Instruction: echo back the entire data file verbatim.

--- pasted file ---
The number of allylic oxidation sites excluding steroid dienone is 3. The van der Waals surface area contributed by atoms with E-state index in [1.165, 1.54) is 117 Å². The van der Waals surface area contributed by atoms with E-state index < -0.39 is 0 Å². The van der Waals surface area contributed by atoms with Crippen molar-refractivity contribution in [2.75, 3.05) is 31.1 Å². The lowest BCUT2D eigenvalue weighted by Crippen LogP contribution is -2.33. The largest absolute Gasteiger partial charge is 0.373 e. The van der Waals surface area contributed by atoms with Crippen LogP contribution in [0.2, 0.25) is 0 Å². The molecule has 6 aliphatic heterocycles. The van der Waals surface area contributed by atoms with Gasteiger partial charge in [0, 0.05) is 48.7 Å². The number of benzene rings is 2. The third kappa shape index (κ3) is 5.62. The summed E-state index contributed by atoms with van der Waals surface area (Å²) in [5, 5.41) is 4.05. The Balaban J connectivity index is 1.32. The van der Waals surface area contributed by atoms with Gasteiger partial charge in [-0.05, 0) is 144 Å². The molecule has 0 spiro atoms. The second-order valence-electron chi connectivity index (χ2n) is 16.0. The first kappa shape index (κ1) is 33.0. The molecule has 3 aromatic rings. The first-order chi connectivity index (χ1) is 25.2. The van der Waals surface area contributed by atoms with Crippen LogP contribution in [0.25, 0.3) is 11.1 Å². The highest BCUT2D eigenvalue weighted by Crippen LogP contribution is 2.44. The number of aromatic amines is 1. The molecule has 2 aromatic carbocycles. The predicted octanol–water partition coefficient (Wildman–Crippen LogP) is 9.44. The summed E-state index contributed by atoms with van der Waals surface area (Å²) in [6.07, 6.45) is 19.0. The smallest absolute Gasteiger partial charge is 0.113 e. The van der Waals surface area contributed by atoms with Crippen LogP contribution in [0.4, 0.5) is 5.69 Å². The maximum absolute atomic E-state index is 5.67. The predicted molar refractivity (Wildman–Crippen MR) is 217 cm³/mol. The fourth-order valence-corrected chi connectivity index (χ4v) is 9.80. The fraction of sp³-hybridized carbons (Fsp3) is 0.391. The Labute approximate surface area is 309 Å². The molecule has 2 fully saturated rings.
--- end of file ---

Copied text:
The number of allylic oxidation sites excluding steroid dienone is 3. The van der Waals surface area contributed by atoms with E-state index in [1.165, 1.54) is 117 Å². The van der Waals surface area contributed by atoms with E-state index < -0.39 is 0 Å². The van der Waals surface area contributed by atoms with Crippen molar-refractivity contribution in [2.75, 3.05) is 31.1 Å². The lowest BCUT2D eigenvalue weighted by Crippen LogP contribution is -2.33. The largest absolute Gasteiger partial charge is 0.373 e. The van der Waals surface area contributed by atoms with Crippen LogP contribution in [0.2, 0.25) is 0 Å². The molecule has 6 aliphatic heterocycles. The van der Waals surface area contributed by atoms with Gasteiger partial charge in [0, 0.05) is 48.7 Å². The number of benzene rings is 2. The third kappa shape index (κ3) is 5.62. The summed E-state index contributed by atoms with van der Waals surface area (Å²) in [5, 5.41) is 4.05. The Balaban J connectivity index is 1.32. The van der Waals surface area contributed by atoms with Gasteiger partial charge in [-0.05, 0) is 144 Å². The molecule has 0 spiro atoms. The second-order valence-electron chi connectivity index (χ2n) is 16.0. The first kappa shape index (κ1) is 33.0. The molecule has 3 aromatic rings. The first-order chi connectivity index (χ1) is 25.2. The van der Waals surface area contributed by atoms with Crippen LogP contribution in [0.25, 0.3) is 11.1 Å². The highest BCUT2D eigenvalue weighted by Crippen LogP contribution is 2.44. The number of aromatic amines is 1. The molecule has 2 aromatic carbocycles. The predicted octanol–water partition coefficient (Wildman–Crippen LogP) is 9.44. The summed E-state index contributed by atoms with van der Waals surface area (Å²) in [6.07, 6.45) is 19.0. The smallest absolute Gasteiger partial charge is 0.113 e. The van der Waals surface area contributed by atoms with Crippen LogP contribution in [0.4, 0.5) is 5.69 Å². The maximum absolute atomic E-state index is 5.67. The predicted molar refractivity (Wildman–Crippen MR) is 217 cm³/mol. The fourth-order valence-corrected chi connectivity index (χ4v) is 9.80. The fraction of sp³-hybridized carbons (Fsp3) is 0.391. The Labute approximate surface area is 309 Å². The molecule has 2 fully saturated rings.